For many ordinary Americans, politics has become an unpalatable pastime, too distasteful to digest or follow. It seems incredible that in a country of 330 million, the foremost political leaders are Joe Biden and Donald Trump, two men of low character and of lower, if any, principles.
That may explain why Troy Senik’s biography of Grover Cleveland, A Man of Iron, arrives as such an unalloyed joy. Turning from cable news to Senik’s work is like emerging from a fetid swamp to find oneself alongside a pristine brook.
Many see in Cleveland our first and perhaps only outright libertarian president. He was a firm exponent of laissez faire economics, federalism, the gold standard, and anti-imperialism. Granted, to describe him as a libertarian runs the risk of over-simplification. His politics were more nuanced than that. For example, years before Teddy Roosevelt made conservation popular, Cleveland was setting aside forest land in Wyoming’s Grand Tetons, Washington’s Olympic Peninsula, and South Dakota’s Black Hills.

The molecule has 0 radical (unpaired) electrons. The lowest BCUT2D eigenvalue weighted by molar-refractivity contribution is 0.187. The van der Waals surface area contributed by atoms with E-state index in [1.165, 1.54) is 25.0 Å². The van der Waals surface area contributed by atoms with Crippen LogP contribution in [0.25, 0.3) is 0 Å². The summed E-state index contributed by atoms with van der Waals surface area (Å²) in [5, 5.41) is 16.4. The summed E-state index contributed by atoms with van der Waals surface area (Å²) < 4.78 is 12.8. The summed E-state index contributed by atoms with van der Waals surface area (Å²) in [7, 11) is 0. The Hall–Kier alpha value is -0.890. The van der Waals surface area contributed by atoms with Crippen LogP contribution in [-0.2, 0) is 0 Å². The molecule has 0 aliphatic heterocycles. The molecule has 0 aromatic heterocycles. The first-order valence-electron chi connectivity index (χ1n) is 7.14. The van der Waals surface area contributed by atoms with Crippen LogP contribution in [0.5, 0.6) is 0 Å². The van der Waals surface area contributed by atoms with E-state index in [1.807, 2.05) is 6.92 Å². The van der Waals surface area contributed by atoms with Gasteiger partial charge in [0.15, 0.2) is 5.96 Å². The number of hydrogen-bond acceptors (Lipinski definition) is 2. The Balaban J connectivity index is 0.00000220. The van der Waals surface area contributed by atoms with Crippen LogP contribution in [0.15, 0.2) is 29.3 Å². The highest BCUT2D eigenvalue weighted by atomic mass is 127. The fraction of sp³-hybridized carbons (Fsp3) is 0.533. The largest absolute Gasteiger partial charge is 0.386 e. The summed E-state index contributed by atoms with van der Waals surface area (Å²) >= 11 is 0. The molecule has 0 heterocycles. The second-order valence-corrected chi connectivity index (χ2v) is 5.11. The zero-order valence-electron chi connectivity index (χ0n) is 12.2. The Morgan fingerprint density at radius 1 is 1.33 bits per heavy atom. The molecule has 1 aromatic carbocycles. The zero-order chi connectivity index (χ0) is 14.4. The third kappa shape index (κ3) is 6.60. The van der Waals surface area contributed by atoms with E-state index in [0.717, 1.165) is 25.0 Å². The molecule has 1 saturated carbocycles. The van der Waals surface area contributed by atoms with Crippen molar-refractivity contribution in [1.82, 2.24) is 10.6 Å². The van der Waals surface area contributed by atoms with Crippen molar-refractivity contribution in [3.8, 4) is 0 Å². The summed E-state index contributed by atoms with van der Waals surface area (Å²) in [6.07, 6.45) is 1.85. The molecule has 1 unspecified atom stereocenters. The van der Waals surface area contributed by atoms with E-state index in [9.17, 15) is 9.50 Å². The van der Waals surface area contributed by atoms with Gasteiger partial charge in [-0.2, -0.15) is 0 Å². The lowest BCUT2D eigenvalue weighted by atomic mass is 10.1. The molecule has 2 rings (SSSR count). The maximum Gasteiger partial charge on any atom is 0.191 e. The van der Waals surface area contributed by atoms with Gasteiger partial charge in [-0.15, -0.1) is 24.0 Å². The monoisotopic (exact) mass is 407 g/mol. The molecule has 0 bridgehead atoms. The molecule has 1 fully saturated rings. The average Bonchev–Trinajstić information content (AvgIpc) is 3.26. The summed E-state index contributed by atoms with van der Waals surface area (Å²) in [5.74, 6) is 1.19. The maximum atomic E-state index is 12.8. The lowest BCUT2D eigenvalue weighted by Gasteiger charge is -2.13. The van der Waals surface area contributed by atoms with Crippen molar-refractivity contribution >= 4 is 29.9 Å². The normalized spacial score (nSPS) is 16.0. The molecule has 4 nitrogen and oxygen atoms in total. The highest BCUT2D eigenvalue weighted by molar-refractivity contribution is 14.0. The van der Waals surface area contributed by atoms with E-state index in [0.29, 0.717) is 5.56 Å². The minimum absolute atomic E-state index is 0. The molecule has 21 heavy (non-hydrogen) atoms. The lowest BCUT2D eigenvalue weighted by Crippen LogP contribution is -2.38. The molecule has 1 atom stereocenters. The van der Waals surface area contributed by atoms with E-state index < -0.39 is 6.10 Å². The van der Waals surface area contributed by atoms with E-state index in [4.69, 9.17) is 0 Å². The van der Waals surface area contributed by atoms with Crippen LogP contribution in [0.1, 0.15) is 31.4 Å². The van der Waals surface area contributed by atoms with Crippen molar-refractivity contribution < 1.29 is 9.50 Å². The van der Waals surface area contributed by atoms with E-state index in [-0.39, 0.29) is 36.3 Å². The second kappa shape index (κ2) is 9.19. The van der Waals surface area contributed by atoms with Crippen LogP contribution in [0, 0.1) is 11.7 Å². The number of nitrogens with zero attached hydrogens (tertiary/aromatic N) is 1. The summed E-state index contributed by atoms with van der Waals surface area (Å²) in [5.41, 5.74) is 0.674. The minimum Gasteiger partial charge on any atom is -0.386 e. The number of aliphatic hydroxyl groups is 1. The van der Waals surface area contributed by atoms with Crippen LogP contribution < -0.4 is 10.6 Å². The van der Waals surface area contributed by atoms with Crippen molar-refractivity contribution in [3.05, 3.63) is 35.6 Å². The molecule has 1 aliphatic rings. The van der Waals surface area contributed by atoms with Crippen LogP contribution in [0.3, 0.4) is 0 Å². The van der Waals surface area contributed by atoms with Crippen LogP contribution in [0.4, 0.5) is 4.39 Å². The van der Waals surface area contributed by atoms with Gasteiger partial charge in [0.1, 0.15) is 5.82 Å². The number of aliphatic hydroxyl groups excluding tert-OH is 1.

Still, the libertarian label is more accurate than not.